Farewell, King John of suburbia

Rabbit is finally at rest. A colossus of American letters, John Updike leaves us shortly after the departure of two of our own most treasured writers, Harold Pinter and John Mortimer.

Updike had the stature of Pinter, both literally and literarily. Tall, honour-laden, celebrated stylists, the two men etched their names on that roll call of authors destined to live beyond their time. Both, too, painted identifiable landscapes of the mind. The term "Pinteresque" needs no explanation, and if Updike's surname does not lend itself so felicitously to adjectival usage it still conjures up a very particular scenery.

Yet in his preoccupations, the indulgent sage of the East Coast perhaps had more in common with Mortimer. Not for nothing was he known as a "chronicler of suburban adultery". Updike's most famous novels - Couples, the Rabbit tetrology, The Witches of Eastwick - were peopled by characters, such as Harry "Rabbit" Angstrom, who were lax-conscienced pleasure-seekers barely troubled by illicit sexual adventure.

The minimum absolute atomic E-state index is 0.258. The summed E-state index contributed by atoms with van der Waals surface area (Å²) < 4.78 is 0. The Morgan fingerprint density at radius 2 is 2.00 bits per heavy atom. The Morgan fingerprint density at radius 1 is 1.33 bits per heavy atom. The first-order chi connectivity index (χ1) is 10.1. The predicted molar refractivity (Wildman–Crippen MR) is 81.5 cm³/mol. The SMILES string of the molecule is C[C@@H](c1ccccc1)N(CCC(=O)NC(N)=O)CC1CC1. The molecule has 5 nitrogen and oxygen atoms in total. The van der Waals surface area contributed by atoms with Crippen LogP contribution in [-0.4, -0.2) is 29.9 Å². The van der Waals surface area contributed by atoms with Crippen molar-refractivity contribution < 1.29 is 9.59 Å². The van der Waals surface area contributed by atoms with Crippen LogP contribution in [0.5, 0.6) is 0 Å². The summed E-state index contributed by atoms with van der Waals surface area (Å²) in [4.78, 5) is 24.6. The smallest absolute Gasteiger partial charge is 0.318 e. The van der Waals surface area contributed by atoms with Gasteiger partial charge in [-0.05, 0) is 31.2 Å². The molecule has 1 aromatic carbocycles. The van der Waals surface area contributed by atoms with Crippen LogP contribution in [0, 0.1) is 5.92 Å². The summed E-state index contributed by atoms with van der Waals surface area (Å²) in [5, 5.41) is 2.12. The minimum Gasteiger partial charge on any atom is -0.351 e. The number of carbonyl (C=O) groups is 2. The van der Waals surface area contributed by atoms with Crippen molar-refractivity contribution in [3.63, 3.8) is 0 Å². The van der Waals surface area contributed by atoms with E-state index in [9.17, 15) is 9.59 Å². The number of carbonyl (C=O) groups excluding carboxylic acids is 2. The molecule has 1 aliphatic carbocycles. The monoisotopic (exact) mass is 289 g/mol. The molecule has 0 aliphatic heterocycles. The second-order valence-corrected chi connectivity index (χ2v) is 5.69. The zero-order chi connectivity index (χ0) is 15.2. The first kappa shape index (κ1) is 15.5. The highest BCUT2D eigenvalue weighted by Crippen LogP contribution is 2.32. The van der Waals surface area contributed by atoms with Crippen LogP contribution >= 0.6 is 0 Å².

The description is well fitted to Mortimer. News of a forthcoming biography of the knight, barrister and writer once prompted the headline, "Mortimer smarts at claims he was Rumpy-Pumpy of the Bailey". But it is Updike to whom the association will cling. Only last year, he was given a lifetime achievement award at the Literary Review's Bad Sex in Fiction prizes. He did not turn up; but one hopes it prompted a smile from that wry, genial recorder of human frailty.

This article first appeared in the 02 February 2009 issue of the New Statesman, Interview: Alistair Darling